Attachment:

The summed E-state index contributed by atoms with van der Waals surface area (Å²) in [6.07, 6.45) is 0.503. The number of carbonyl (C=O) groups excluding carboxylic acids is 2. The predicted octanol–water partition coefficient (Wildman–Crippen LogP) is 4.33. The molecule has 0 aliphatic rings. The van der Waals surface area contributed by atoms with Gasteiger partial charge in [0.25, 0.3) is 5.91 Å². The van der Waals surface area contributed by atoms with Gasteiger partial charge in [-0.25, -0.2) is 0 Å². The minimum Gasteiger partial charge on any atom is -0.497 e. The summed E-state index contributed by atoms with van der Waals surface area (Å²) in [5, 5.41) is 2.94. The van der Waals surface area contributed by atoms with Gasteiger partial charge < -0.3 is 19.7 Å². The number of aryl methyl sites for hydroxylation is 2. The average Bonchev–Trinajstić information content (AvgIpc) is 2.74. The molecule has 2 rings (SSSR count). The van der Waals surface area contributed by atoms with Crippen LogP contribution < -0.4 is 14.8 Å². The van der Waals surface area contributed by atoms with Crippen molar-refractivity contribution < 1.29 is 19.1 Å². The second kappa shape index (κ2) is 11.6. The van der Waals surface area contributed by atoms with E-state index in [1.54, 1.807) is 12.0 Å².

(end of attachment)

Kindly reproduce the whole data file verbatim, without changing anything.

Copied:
The summed E-state index contributed by atoms with van der Waals surface area (Å²) in [6.07, 6.45) is 0.503. The number of carbonyl (C=O) groups excluding carboxylic acids is 2. The predicted octanol–water partition coefficient (Wildman–Crippen LogP) is 4.33. The molecule has 0 aliphatic rings. The van der Waals surface area contributed by atoms with Gasteiger partial charge in [0.25, 0.3) is 5.91 Å². The van der Waals surface area contributed by atoms with Gasteiger partial charge in [-0.25, -0.2) is 0 Å². The minimum Gasteiger partial charge on any atom is -0.497 e. The summed E-state index contributed by atoms with van der Waals surface area (Å²) in [5, 5.41) is 2.94. The van der Waals surface area contributed by atoms with Gasteiger partial charge < -0.3 is 19.7 Å². The number of aryl methyl sites for hydroxylation is 2. The average Bonchev–Trinajstić information content (AvgIpc) is 2.74. The molecule has 2 rings (SSSR count). The van der Waals surface area contributed by atoms with Crippen LogP contribution < -0.4 is 14.8 Å². The van der Waals surface area contributed by atoms with Crippen molar-refractivity contribution < 1.29 is 19.1 Å². The second kappa shape index (κ2) is 11.6. The van der Waals surface area contributed by atoms with E-state index in [1.54, 1.807) is 12.0 Å².